While having fun with applying an online assignment operator I've ended having a funny behavior. It's not a compiler glitch, since g++ 4.1, 4.3 and Versus 2005 share exactly the same behavior.

Essentially, the virtual operator= reacts in a different way than every other virtual function regarding the code that's really being performed.

struct Base amplifier f( Base const &lifier ) amplifier)" << std::endl

      return *this

   

   virtual Base&lifier operator=( Base const &lifier ) amplifier)" << std::endl

      return *this

   



struct Derived : public Base amplifier f( Base const &lifier ) amplifier)" << std::endl

      return *this

   

   virtual Base&lifier operator=( Base const &lifier ) amplifier )" << std::endl

      return *this

   



int primary() results: Derived::f(Base const &lifier) (expected result)

   a = b    // [1] results: Base::operator=(Base const &lifier)

   Base &lifier ba = a

   Base &lifier bb = b

   ba = bb  // [2] results: Derived::operator=(Base const &lifier)

   Derived &lifier da = a

   Derived &lifier db = b

   da = db  // [3] results: Base::operator=(Base const &lifier)

   ba = da  // [4] results: Derived::operator=(Base const &lifier)

   da = ba  // [5] results: Derived::operator=(Base const &lifier)



The result would be that the virtual operator= includes a different behavior than every other virtual function with similar signature ([] in comparison to [1]), by calling the bottom version from the operator when known as through real Derived objects ([1]) or Derived references ([3]) although it does perform like a regular virtual function when known as through Base references ([2]), or when either the lvalue or rvalue are Base references and also the other a Derived reference ([4],[5]).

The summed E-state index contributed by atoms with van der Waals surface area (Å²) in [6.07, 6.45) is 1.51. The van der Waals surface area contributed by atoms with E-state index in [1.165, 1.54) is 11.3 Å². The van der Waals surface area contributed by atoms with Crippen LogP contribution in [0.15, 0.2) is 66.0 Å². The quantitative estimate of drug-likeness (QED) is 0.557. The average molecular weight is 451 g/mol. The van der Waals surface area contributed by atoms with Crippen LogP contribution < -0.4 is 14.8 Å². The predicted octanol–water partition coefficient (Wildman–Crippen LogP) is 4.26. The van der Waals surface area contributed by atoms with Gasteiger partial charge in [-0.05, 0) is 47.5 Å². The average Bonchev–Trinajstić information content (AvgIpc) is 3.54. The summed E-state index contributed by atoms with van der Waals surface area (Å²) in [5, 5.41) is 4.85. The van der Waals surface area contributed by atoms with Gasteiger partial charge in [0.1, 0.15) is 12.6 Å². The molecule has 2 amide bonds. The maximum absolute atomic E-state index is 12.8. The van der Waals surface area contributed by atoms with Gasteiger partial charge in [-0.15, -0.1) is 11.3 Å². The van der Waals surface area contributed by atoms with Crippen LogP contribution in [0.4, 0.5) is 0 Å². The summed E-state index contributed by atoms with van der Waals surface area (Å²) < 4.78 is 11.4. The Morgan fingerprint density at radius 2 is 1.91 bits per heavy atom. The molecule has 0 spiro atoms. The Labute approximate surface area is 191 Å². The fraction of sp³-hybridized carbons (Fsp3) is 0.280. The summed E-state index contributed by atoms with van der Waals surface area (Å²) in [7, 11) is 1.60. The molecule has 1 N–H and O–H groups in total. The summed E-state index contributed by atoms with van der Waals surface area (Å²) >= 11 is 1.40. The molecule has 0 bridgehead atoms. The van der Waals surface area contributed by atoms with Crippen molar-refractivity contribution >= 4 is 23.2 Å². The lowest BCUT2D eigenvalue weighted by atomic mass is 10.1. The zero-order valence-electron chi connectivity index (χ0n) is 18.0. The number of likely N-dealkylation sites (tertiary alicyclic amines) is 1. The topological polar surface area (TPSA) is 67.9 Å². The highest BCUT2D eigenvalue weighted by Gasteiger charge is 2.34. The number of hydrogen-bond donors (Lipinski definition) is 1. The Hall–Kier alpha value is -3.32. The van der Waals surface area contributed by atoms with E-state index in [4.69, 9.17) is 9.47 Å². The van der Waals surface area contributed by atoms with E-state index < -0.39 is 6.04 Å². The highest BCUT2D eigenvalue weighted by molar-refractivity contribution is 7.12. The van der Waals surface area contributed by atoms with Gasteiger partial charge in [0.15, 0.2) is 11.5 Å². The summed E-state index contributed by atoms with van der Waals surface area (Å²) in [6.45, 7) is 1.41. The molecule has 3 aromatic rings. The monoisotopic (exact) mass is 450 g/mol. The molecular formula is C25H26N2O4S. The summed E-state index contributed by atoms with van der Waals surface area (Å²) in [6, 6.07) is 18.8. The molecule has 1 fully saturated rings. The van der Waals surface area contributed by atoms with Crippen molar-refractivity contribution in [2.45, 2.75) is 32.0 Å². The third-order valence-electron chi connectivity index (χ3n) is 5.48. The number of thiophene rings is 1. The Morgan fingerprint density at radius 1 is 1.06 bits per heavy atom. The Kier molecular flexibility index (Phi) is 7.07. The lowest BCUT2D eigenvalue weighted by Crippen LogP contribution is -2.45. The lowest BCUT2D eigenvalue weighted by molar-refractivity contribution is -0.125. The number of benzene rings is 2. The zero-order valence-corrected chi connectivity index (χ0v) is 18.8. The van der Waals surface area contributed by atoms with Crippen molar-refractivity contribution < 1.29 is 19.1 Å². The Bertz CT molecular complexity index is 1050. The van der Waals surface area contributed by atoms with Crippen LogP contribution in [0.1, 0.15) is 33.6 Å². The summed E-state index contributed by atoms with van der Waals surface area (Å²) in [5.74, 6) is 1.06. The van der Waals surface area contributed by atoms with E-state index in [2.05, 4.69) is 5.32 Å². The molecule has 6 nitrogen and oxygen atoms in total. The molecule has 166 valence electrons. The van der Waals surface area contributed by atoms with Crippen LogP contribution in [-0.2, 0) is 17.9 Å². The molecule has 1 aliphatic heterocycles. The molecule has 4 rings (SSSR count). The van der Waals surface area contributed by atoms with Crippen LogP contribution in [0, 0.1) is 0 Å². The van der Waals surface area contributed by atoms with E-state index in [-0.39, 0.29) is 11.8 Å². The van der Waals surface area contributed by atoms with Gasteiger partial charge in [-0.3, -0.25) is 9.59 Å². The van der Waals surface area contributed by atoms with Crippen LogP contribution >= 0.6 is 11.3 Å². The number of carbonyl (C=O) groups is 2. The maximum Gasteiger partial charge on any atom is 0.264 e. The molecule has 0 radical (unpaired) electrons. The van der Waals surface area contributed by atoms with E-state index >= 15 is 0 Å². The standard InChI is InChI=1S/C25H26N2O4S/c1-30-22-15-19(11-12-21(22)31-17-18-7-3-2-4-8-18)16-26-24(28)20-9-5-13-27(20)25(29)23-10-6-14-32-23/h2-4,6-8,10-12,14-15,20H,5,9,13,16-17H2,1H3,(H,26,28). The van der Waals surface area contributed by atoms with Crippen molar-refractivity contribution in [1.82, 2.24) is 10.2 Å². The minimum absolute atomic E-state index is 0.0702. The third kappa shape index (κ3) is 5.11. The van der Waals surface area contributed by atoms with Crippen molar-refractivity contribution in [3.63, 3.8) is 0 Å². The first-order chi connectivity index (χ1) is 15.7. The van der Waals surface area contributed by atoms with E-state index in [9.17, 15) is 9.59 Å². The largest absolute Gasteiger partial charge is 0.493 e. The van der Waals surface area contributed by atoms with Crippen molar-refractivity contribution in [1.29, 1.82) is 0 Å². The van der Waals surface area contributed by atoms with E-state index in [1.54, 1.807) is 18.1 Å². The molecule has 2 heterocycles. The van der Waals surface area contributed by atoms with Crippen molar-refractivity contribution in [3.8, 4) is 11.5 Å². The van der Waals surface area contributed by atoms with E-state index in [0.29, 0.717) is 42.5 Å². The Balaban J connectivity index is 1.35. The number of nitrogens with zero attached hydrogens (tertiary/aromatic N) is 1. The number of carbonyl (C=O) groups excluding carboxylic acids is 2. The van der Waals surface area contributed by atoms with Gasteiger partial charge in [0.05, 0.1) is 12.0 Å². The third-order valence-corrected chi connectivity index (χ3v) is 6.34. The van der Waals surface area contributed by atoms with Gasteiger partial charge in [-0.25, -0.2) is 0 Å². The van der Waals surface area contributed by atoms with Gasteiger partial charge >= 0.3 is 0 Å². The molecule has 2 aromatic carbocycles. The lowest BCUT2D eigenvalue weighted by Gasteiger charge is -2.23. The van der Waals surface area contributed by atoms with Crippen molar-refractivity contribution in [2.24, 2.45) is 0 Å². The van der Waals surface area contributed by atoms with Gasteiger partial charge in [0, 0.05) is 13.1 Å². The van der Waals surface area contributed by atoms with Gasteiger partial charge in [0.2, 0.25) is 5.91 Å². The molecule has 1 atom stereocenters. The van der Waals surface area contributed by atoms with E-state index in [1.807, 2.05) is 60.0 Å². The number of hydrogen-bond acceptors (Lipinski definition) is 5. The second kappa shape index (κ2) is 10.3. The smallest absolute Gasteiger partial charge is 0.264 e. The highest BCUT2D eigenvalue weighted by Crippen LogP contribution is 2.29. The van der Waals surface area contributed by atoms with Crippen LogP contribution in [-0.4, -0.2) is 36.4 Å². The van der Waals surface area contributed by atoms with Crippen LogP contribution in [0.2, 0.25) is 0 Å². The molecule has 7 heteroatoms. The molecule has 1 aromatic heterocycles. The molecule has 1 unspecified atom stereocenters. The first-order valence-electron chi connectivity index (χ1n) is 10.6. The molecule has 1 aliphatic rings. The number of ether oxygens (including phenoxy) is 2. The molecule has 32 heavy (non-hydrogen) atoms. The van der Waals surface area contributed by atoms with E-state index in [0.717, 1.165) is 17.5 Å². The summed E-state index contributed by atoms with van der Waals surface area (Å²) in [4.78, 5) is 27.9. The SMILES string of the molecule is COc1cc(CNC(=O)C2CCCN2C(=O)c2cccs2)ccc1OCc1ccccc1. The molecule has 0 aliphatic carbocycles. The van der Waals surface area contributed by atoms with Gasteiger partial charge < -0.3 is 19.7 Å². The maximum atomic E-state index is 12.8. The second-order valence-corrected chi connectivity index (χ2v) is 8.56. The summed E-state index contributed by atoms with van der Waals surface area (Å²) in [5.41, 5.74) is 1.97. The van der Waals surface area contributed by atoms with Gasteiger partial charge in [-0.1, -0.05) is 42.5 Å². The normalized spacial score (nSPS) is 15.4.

Can there be any sensible explanation for this odd behavior?

Here's the way it goes:

Basically change [1] to

a = *((Base*)&b)

then things work how you expect. There's an instantly produced assignment operator in Derived that appears such as this:

Derived&lifier operator=(Derived const &lifier that) people using assignment operator, for instance

    foo = that.foo

    bar = that.bar

    return *this



Inside your example compilers have sufficient info to reckon that a and b are of type Derived and they also opt for the instantly produced operator above that calls yours. That's the way you got [1]. My pointer casting forces compilers to get it done the right path, because I tell compiler to "forget" that b is of type Derived so it uses Base.

Other results could be described exactly the same way.

IMO, there's no assignment operator defined for Derived class. Hence, compiler synthesizes one and internally base class assignment operator is known as from that synthesized assignment operator for Derived class.

virtual Base&lifier operator=( Base const &lifier ) //isn't assignment operator for Derived

Hence, a = b // [1] results: Base::operator=(Base const &lifier)

In Derived class, the bottom class assignment operator continues to be overridden and therefore, the overridden method will get an entry in virtual table from the Derived class. Once the technique is invoked via reference or pointers then Derived class overridden method will get known as because of VTable entry resolution at run time.

ba = bb  // [2] results: Derived::operator=(Base const &lifier)

==>internally ==> (Object->VTable[Assignement operator]) Obtain the entry for assignment operator in VTable from the class that the item goes and invoke the technique.

Folks who wants offer an appropriate operator= (i.e. correct return and argument types), the default operator= is supplied through the compiler which overrides any user-defined one. Inside your situation it'll call the bottom::ownerEquals (Base const&lifier ) before copying the Derived people.

Take a look link for particulars on operator= being made virtual.